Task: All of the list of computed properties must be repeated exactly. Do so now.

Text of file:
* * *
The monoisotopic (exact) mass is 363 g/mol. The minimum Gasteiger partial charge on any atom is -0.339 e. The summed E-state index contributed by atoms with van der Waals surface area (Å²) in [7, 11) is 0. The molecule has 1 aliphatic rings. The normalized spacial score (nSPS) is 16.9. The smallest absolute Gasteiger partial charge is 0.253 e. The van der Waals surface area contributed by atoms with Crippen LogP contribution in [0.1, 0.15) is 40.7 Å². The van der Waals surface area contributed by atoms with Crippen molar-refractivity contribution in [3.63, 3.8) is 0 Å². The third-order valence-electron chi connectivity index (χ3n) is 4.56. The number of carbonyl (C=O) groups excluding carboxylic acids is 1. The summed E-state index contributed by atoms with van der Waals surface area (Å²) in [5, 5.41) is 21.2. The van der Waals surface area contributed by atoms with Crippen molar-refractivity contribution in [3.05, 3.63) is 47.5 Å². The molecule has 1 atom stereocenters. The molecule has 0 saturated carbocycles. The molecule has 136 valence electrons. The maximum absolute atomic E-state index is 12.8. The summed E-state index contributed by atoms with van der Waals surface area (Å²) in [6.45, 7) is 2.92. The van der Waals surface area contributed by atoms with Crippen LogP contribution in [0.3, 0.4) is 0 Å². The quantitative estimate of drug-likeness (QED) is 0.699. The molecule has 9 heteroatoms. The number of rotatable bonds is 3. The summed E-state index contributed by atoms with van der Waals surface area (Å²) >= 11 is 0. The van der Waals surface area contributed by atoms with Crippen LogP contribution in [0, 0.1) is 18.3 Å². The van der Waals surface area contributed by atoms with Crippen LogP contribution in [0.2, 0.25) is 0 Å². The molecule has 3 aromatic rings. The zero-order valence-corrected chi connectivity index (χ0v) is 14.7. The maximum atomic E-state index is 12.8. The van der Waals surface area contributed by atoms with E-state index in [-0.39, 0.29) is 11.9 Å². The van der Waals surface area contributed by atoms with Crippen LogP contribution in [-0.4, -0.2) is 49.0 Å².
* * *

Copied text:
The monoisotopic (exact) mass is 363 g/mol. The minimum Gasteiger partial charge on any atom is -0.339 e. The summed E-state index contributed by atoms with van der Waals surface area (Å²) in [7, 11) is 0. The molecule has 1 aliphatic rings. The normalized spacial score (nSPS) is 16.9. The smallest absolute Gasteiger partial charge is 0.253 e. The van der Waals surface area contributed by atoms with Crippen LogP contribution in [0.1, 0.15) is 40.7 Å². The van der Waals surface area contributed by atoms with Crippen molar-refractivity contribution in [3.63, 3.8) is 0 Å². The third-order valence-electron chi connectivity index (χ3n) is 4.56. The number of carbonyl (C=O) groups excluding carboxylic acids is 1. The summed E-state index contributed by atoms with van der Waals surface area (Å²) in [5, 5.41) is 21.2. The van der Waals surface area contributed by atoms with Crippen molar-refractivity contribution in [3.05, 3.63) is 47.5 Å². The molecule has 1 atom stereocenters. The molecule has 0 saturated carbocycles. The molecule has 136 valence electrons. The maximum absolute atomic E-state index is 12.8. The summed E-state index contributed by atoms with van der Waals surface area (Å²) in [6.45, 7) is 2.92. The van der Waals surface area contributed by atoms with Crippen LogP contribution in [0.3, 0.4) is 0 Å². The quantitative estimate of drug-likeness (QED) is 0.699. The molecule has 9 heteroatoms. The number of rotatable bonds is 3. The summed E-state index contributed by atoms with van der Waals surface area (Å²) >= 11 is 0. The van der Waals surface area contributed by atoms with Crippen LogP contribution in [0, 0.1) is 18.3 Å². The van der Waals surface area contributed by atoms with Crippen LogP contribution in [0.2, 0.25) is 0 Å². The molecule has 3 aromatic rings. The zero-order valence-corrected chi connectivity index (χ0v) is 14.7. The maximum atomic E-state index is 12.8. The van der Waals surface area contributed by atoms with E-state index in [-0.39, 0.29) is 11.9 Å². The van der Waals surface area contributed by atoms with Crippen LogP contribution in [-0.4, -0.2) is 49.0 Å².